Tommaso (Marco Giallini) is a brilliant heart surgeon. Success has given him a swagger an arrogance that intimates his medical colleagues as much as it impresses them. And, his home life seems to have suffered as well. He seems no to cherish his beautiful home and barely notices his lovely wife Carla (Laura Morante) and can barely mask his contempt for his aimless daughter Bianca ( Ilaria Spada) and her charmless husband Gianni (Edoardo Pesce).
The bright spark in Tommaso and Clara’s life is their son Andrea (Enrico Oetiker); a bright handsome young medical student. However, Andrea seems to have changed recently, excusing himself every night to secretively go out with a unknown male friend on his scooter. When Andrea announces that he has some news to share with the family, Tommaso gathers everyone together, assuming Andrea is about to come out of the closet, and demands they all treat his decision with respect and dignity. But, Andrea’s news is far more surprising, a revelation that will shatter and unravel Tommaso’s world.
Andrea wants to be become a priest!
Unable to accept this, Tommaso sets out to investigate what has happened and soon discovers Andrea has been influenced by a charismatic priest, Don Pietro (Alessandro Gassman). Perhaps there is something in the priest’s dark past that could explain why he has influenced Andrea?
God Willing is Edoardo Falcone’s directorial debut, having had a long career as a screen writer. In many ways, it’s a endearing homage to Italian comedy that is, in it’s own way, delightfully retro, harking back to a time when religion had a more prominent, practical and less controversial role in Italian society. The director has clearly set out to balance family drama with light comedy in a way that makes the film’s sympathetic portrayal of religion feel fresh and unforced.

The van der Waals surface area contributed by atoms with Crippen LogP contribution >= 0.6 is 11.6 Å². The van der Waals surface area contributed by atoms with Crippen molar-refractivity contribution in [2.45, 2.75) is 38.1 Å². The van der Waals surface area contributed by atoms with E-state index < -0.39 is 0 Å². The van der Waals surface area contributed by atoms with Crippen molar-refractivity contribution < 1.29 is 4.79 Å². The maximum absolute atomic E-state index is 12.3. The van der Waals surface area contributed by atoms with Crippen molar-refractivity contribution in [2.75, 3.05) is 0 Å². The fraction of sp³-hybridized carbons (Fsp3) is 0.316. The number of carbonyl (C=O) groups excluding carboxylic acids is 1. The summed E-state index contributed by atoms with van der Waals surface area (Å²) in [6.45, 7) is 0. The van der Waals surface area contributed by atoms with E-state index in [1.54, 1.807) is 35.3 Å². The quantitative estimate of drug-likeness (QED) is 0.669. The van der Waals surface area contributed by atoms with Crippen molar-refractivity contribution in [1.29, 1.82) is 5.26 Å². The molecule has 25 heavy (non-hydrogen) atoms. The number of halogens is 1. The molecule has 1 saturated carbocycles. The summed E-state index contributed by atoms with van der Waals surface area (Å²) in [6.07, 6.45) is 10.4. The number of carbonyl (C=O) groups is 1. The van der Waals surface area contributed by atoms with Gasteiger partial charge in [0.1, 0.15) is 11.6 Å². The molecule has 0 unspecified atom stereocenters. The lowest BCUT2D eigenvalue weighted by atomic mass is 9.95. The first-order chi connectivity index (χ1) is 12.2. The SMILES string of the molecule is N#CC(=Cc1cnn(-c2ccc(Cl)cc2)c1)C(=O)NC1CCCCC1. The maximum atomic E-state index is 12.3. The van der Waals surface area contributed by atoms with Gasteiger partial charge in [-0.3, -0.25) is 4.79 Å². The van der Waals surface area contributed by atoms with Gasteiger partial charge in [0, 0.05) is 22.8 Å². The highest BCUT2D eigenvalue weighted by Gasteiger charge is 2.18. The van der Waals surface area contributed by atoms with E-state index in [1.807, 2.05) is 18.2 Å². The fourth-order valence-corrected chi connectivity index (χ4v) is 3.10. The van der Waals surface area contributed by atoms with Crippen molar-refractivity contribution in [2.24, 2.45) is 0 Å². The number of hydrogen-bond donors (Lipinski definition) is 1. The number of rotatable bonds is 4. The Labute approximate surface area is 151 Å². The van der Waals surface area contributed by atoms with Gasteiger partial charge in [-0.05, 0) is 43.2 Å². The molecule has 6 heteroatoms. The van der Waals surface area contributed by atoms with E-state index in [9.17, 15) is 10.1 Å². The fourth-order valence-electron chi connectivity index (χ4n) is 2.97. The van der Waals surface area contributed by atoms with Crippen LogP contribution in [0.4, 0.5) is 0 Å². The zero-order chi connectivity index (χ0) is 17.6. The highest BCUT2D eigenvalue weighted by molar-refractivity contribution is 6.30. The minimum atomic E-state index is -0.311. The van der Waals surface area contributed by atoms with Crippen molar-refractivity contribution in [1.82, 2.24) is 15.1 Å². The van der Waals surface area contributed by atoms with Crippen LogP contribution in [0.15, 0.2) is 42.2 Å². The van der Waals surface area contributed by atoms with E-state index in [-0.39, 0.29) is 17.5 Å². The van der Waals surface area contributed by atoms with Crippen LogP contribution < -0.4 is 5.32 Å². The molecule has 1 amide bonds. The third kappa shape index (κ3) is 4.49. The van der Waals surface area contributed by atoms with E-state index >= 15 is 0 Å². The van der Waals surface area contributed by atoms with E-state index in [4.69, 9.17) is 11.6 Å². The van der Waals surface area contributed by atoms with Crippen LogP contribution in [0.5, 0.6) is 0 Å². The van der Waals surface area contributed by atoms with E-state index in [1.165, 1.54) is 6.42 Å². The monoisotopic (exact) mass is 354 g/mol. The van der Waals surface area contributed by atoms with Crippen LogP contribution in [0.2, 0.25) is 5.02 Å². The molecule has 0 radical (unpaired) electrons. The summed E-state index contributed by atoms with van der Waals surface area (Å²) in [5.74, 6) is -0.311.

In fact, everything about God Willing feels effortless. The pace is gentle and the acting is engaging, with Giallini’s interactions Gassman a particular delight. God Willing is a rare gem, a grown up film that wants to ask questions about religion and our quest for meaning in a way that isn’t shrill or sensationalistic. In doing so, this humble comedy manages to become a charmingly memorable film, one that manages to accept the tragedy, or at least the melancholy of life, the way joy is always framed by sorrow and struggle.
God Willing won the audience award at the 2015 Tokyo International Film Festival.